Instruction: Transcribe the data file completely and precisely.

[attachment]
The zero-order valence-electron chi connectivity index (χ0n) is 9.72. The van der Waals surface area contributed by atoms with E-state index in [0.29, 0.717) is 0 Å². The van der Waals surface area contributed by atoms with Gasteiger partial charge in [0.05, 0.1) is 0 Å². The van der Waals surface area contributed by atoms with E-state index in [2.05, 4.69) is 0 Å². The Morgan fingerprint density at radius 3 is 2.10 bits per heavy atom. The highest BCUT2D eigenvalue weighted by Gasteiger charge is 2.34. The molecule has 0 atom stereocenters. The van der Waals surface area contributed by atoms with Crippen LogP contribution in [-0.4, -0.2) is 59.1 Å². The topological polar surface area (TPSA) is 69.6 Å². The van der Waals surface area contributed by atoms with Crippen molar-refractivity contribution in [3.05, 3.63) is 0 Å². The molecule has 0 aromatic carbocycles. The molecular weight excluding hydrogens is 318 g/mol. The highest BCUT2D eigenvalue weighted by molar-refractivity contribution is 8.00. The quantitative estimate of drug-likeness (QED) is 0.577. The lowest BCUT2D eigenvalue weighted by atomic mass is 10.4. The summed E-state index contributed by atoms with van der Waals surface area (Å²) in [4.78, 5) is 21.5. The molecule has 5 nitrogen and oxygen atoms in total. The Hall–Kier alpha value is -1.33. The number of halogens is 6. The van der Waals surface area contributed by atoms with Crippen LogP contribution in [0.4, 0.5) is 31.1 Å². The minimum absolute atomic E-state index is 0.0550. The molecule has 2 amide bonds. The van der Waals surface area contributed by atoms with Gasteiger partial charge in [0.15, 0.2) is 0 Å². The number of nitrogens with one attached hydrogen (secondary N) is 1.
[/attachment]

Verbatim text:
The zero-order valence-electron chi connectivity index (χ0n) is 9.72. The van der Waals surface area contributed by atoms with E-state index in [0.29, 0.717) is 0 Å². The van der Waals surface area contributed by atoms with Gasteiger partial charge in [0.05, 0.1) is 0 Å². The van der Waals surface area contributed by atoms with E-state index in [2.05, 4.69) is 0 Å². The Morgan fingerprint density at radius 3 is 2.10 bits per heavy atom. The highest BCUT2D eigenvalue weighted by Gasteiger charge is 2.34. The molecule has 0 atom stereocenters. The van der Waals surface area contributed by atoms with Crippen LogP contribution in [-0.4, -0.2) is 59.1 Å². The topological polar surface area (TPSA) is 69.6 Å². The van der Waals surface area contributed by atoms with Crippen molar-refractivity contribution in [3.05, 3.63) is 0 Å². The molecule has 0 aromatic carbocycles. The molecular weight excluding hydrogens is 318 g/mol. The highest BCUT2D eigenvalue weighted by molar-refractivity contribution is 8.00. The quantitative estimate of drug-likeness (QED) is 0.577. The lowest BCUT2D eigenvalue weighted by atomic mass is 10.4. The summed E-state index contributed by atoms with van der Waals surface area (Å²) in [4.78, 5) is 21.5. The molecule has 5 nitrogen and oxygen atoms in total. The Hall–Kier alpha value is -1.33. The number of halogens is 6. The van der Waals surface area contributed by atoms with Crippen LogP contribution in [0.4, 0.5) is 31.1 Å². The minimum absolute atomic E-state index is 0.0550. The molecule has 2 amide bonds. The van der Waals surface area contributed by atoms with Gasteiger partial charge in [0.15, 0.2) is 0 Å². The number of nitrogens with one attached hydrogen (secondary N) is 1.